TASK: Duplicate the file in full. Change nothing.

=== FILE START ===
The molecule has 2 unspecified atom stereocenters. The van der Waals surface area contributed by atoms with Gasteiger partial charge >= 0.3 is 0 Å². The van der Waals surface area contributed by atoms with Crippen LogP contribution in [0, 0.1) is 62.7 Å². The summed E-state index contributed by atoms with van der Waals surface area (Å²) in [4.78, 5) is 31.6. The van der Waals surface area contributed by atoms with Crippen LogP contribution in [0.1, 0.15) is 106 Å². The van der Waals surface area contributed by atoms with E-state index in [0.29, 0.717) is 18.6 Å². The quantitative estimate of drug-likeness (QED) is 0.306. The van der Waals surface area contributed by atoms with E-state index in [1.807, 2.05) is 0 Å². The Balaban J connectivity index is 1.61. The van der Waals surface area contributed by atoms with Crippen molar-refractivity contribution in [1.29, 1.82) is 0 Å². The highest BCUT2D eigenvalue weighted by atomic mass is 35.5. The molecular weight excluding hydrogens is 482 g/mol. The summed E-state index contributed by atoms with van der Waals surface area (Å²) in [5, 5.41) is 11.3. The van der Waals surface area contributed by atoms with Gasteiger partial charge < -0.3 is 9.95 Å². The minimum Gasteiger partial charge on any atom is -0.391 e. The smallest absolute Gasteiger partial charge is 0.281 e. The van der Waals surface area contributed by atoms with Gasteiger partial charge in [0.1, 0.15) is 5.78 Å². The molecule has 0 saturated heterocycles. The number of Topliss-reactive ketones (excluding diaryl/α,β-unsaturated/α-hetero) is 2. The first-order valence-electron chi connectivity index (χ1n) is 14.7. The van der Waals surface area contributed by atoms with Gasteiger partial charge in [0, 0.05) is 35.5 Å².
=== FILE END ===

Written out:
The molecule has 2 unspecified atom stereocenters. The van der Waals surface area contributed by atoms with Gasteiger partial charge >= 0.3 is 0 Å². The van der Waals surface area contributed by atoms with Crippen LogP contribution in [0, 0.1) is 62.7 Å². The summed E-state index contributed by atoms with van der Waals surface area (Å²) in [4.78, 5) is 31.6. The van der Waals surface area contributed by atoms with Crippen LogP contribution in [0.1, 0.15) is 106 Å². The van der Waals surface area contributed by atoms with E-state index in [0.29, 0.717) is 18.6 Å². The quantitative estimate of drug-likeness (QED) is 0.306. The van der Waals surface area contributed by atoms with E-state index in [1.807, 2.05) is 0 Å². The Balaban J connectivity index is 1.61. The van der Waals surface area contributed by atoms with Crippen molar-refractivity contribution in [1.29, 1.82) is 0 Å². The highest BCUT2D eigenvalue weighted by atomic mass is 35.5. The molecular weight excluding hydrogens is 482 g/mol. The summed E-state index contributed by atoms with van der Waals surface area (Å²) in [5, 5.41) is 11.3. The van der Waals surface area contributed by atoms with Gasteiger partial charge < -0.3 is 9.95 Å². The minimum Gasteiger partial charge on any atom is -0.391 e. The smallest absolute Gasteiger partial charge is 0.281 e. The van der Waals surface area contributed by atoms with Gasteiger partial charge in [0.1, 0.15) is 5.78 Å². The molecule has 0 saturated heterocycles. The number of Topliss-reactive ketones (excluding diaryl/α,β-unsaturated/α-hetero) is 2. The first-order valence-electron chi connectivity index (χ1n) is 14.7. The van der Waals surface area contributed by atoms with Gasteiger partial charge in [0, 0.05) is 35.5 Å².